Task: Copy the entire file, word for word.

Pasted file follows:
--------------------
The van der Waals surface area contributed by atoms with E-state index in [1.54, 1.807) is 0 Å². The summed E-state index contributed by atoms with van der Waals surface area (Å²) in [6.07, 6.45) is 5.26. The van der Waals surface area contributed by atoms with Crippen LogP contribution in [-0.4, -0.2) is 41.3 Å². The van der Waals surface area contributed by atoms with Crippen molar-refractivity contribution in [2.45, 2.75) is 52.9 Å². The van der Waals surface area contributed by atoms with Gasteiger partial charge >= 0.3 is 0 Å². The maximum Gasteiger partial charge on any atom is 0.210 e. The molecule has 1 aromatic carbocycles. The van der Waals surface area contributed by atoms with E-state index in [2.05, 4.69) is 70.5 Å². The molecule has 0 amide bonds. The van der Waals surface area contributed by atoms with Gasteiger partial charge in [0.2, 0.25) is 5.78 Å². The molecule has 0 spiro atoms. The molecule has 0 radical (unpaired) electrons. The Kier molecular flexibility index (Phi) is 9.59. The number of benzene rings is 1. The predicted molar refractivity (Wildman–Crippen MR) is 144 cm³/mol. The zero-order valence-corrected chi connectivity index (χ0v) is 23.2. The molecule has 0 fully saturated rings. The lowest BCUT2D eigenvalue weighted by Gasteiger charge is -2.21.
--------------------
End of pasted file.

The van der Waals surface area contributed by atoms with E-state index in [1.54, 1.807) is 0 Å². The summed E-state index contributed by atoms with van der Waals surface area (Å²) in [6.07, 6.45) is 5.26. The van der Waals surface area contributed by atoms with Crippen LogP contribution in [-0.4, -0.2) is 41.3 Å². The van der Waals surface area contributed by atoms with Crippen molar-refractivity contribution in [2.45, 2.75) is 52.9 Å². The van der Waals surface area contributed by atoms with Gasteiger partial charge >= 0.3 is 0 Å². The maximum Gasteiger partial charge on any atom is 0.210 e. The molecule has 1 aromatic carbocycles. The van der Waals surface area contributed by atoms with E-state index in [2.05, 4.69) is 70.5 Å². The molecule has 0 amide bonds. The van der Waals surface area contributed by atoms with Gasteiger partial charge in [0.2, 0.25) is 5.78 Å². The molecule has 0 spiro atoms. The molecule has 0 radical (unpaired) electrons. The Kier molecular flexibility index (Phi) is 9.59. The number of benzene rings is 1. The predicted molar refractivity (Wildman–Crippen MR) is 144 cm³/mol. The zero-order valence-corrected chi connectivity index (χ0v) is 23.2. The molecule has 0 fully saturated rings. The lowest BCUT2D eigenvalue weighted by Gasteiger charge is -2.21.